Beads and sweets at Fayetteville Mardi Gras Parade
No revelers at the Fayetteville Mardi Gras parade, but hundreds of beads and sweets for equal number of children and adults who lined Dickson Street under chilly temperatures on a windy and sunshine-filled Saturday.
Floats from local restaurants and groups from nonprofit organizations such as Fayetteville Animal Services began rolling along the parade route at 2 p.m.
"It's getting better every year, it's becoming like the parade in New Orleans and I appreciate Fayetteville for creating this kind of activities in downtown," said Bob Besom, 63, from Fayetteville.
He said more people are coming to the parade and the effort of the city of to create density in downtown it has had good results.
The weather forecast was for clear skies and highs near 40 degrees for the Mardi Gras celebrations, but a warm front will bring rain for Tuesday and higher temperatures between 50 and 60 degrees.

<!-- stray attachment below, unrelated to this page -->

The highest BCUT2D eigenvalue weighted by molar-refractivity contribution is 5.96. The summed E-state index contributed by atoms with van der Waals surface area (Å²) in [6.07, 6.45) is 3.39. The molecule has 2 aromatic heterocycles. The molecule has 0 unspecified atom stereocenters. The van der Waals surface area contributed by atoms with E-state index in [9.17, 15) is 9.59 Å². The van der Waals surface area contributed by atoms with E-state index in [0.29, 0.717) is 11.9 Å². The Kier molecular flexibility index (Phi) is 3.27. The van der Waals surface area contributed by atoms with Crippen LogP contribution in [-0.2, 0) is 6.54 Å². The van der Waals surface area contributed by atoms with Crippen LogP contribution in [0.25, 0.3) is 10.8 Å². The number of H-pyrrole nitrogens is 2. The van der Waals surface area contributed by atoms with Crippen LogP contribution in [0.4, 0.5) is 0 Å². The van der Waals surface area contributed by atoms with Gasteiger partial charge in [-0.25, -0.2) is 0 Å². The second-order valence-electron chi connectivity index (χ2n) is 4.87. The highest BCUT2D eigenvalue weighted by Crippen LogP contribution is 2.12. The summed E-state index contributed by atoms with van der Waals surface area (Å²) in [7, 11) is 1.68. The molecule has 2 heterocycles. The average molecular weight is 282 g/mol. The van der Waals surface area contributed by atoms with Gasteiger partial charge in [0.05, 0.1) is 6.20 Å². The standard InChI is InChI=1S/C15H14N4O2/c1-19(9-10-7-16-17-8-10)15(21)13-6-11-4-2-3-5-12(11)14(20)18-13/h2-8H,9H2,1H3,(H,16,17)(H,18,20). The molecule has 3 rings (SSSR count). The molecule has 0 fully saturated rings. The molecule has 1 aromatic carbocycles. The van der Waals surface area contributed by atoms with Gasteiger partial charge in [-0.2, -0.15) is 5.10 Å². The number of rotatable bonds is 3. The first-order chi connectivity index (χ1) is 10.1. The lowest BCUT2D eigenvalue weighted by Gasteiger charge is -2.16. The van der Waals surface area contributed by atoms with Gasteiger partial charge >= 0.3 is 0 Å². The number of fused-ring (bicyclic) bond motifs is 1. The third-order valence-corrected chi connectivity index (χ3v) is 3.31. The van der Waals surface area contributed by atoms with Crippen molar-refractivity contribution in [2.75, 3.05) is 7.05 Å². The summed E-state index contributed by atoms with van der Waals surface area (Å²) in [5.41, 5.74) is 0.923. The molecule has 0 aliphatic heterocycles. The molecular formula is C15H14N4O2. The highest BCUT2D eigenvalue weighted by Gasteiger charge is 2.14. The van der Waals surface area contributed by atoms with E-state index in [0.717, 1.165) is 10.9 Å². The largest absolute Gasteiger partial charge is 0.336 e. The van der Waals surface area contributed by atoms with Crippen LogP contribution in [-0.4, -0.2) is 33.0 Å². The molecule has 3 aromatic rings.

The parade attracted mainly families. Betty Yates from Springdale, who came with her five-year-old niece, Raigan Meyers from Missouri, said it's her first Mardi Gras parade.
Raigan joined the cheerful crowd, who dance, jumped and grabbed beads and sweets from each other during the celebration.
This year, the organizers also feature the "world's largest king cake" after the parade, a 200-foot-long cake on the Fayetteville Square.
Rick's Bakery sponsored the giant purple, green and gold Mardi Gras cake.
Jerry Kidd from KMCK radio in Fayetteville said this is the second year the station, together with Rick's Bakery, organized the King cake.
"We expect to break the Guinness record," said Kidd.
Anita Cowan from Rick's Bakery said that last year they sold 1,200 slices and this year they were expecting to sell 1,500 slices to benefit Seven Hills Homeless Center.
The celebration of Mardi Gras is the culmination of the winter carnival season and is traditionally held the last day before lent.
The area's Mardi Gras celebrations began Saturday with the grand Parade of Fools on Dickson Street.
On Tuesday the new king and queen will be crowned outside Jose's Streetside on Dickson Street.
In traditional New Orleans parades and funerals, there is a procession of dignitaries and musicians followed by revelers and dancers.
Source: Springdale Morning News